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Can you explain how the trial court's alleged error could have affected the result? If you can't, don't bother appealing on that issue.

Selecting issues for appeal

Deciding which issues to appeal is a difficult but important part of appellate practice. Picking too many dooms an appeal from the start because it undermines the persuasive value of the one or two issues that might actually matter. As one longtime Minnesota Court of Appeals judge advised in a law review article:

All too often, lawyers throw every possible issue into an appellate argument, apparently in the hope that at least one will attract the attention of the court. But judges recognize weak arguments, which make for ponderous reading and a waste of time at oral argument. It is always better to make a thorough argument on one or two issues, than to make cursory arguments on five or six, or more.

The Sixth Circuit Court of Appeals put it more bluntly in a recent opinion: “When a party comes to us with nine grounds for reversing the district court, that usually means there are none.”

So how to pare down the list of possible appellate issues? Here are a few things you should keep in mind:

1. Was the issue preserved?

Generally, failure to raise an issue below results in waiver. Thus, preparation for appeal begins long before a case gets to the appellate court, often in the earliest stages of a case. (Click here for a quick read on preserving issues in the trial court).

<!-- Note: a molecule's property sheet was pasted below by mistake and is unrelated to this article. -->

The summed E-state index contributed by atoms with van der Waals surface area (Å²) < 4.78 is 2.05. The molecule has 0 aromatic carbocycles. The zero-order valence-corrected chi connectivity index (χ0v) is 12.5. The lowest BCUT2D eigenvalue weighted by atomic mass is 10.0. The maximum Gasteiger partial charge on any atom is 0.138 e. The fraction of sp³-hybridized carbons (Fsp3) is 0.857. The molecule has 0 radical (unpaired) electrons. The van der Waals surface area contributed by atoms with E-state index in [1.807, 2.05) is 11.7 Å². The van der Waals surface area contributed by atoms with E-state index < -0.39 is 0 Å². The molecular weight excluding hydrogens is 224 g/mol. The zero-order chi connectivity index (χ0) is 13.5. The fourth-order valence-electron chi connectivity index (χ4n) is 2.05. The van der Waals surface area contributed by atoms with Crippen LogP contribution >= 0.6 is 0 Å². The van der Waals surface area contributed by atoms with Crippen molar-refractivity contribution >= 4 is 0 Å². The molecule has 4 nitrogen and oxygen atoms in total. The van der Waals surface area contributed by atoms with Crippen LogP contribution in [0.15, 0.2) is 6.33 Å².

2. What is the applicable standard of review?

In the Minnesota Court of Appeals’ comprehensive guide to standards of review in that court, the introduction notes that “[t]he standard of review defines the manner in which each issue is reviewed, delineates the boundaries of appellate argument, and often determines the outcome on appeal.” United States Supreme Court Justice Antonin Scalia and Bryan Garner likewise counsel careful attention to the standard of review in the selection of appellate issues: “Appealing a minor error that will be reviewed under an abuse-of-discretion standard will probably do nothing but divert time and attention from your stronger points.”

3. Was the error harmless?

The rules in federal court and Minnesota state court require the court to disregard errors or defects in the proceedings which do not affect the “substantial rights” of the parties. Can you explain how the trial court’s alleged error could have affected the result? If you can’t, don’t bother appealing on that issue.

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